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Response of Male European Starlings To Experimental Removal of Their Mate During Different Stages of the Breeding Cycle

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We experimentally removed females from monogamous European starling Sturnus vulgaris pairs during different stages of the breeding cycle and recorded the effect of these removals on male behaviour and on offspring survival in order to assess the possibilities for female mate desertion. Removal of the female during the laying, incubation and early nestling stage (1- to 5-day-old nestlings) invariably resulted in complete failure of the brood. The survival of the nestlings improved slightly if the female was removed during the middle nestling stage (6- to 10-day-old nestlings), but mortality rate of nestlings was still significantly higher than in control two-parent broods. About 80% of the males widowed during the laying/incubation period removed all eggs from the nest, while only 49% of all males widowed during the early and middle nestling stage removed all dead nestlings. Removal of eggs/dead nestlings by a widowed male starling probably functions to increase the chance on a successful re-mating, since replacement clutches were found only in nests whereof the clutch/brood was removed. We recorded one definite and at least nine suspected cases of parental infanticide, the killing of own offspring, by experimentally widowed male starlings. After nestlings reached 10 days of age (late nestling stage), there was no longer a significant difference in nestling mortality rate between male-only and two-parent broods. This crucial point coincides with the time when (1) the nestlings are functionally homeothermic, and (2) the exponential growth of the nestlings begins to moderate. Moreover, at this time, late in the season, the only viable option for deserted males is to care for the young because the probability of renesting successfully is low. Our results thus indicate that after nestlings reach 10 days of age, female starlings may have the opportunity to desert their mate. However, at that time, the benefits of female mate desertion are reduced as opportunities for renesting succesfully are low.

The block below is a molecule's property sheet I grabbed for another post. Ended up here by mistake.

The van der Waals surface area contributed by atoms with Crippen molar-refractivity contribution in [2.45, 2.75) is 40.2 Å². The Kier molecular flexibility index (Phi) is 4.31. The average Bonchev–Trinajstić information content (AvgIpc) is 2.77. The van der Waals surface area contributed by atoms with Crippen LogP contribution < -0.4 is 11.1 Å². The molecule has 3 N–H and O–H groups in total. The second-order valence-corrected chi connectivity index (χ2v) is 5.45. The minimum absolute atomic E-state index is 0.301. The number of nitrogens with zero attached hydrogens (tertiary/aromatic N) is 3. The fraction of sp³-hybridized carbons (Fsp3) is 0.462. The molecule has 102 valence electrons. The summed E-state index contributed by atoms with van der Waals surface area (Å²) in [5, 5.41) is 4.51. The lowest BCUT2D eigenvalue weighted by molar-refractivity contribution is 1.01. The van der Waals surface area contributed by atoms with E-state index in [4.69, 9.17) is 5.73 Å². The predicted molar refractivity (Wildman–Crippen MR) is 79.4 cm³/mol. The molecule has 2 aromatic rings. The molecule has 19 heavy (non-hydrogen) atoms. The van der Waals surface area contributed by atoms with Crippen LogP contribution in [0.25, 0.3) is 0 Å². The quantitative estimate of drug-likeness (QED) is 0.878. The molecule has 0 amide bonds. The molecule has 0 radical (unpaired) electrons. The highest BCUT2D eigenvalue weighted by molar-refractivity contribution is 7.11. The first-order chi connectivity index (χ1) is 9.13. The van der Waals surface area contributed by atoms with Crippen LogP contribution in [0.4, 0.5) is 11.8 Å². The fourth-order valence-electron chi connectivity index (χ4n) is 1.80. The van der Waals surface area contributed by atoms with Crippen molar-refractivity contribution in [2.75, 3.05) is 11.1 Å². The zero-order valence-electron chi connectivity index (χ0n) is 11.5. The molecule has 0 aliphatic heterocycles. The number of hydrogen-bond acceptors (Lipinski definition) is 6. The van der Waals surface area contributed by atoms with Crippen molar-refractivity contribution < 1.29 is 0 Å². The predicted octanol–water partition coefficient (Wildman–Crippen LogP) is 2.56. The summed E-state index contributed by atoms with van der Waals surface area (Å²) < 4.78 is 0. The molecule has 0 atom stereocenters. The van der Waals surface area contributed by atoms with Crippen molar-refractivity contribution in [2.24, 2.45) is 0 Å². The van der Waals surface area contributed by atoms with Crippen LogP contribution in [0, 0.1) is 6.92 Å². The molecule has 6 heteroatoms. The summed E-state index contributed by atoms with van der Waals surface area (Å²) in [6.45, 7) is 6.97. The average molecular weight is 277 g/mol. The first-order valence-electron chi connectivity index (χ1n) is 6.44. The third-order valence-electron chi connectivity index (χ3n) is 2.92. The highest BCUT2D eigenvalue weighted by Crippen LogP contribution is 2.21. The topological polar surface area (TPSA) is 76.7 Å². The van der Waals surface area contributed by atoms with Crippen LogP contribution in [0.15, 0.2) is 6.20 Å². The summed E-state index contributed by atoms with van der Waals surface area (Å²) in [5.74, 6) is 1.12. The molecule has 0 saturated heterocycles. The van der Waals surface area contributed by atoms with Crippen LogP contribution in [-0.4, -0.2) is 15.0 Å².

Affiliations: 1: Department of Biology, University of Antwerp, U.I.A., Universiteitsplein 1, B-2610 Wil-rijk, Belgium


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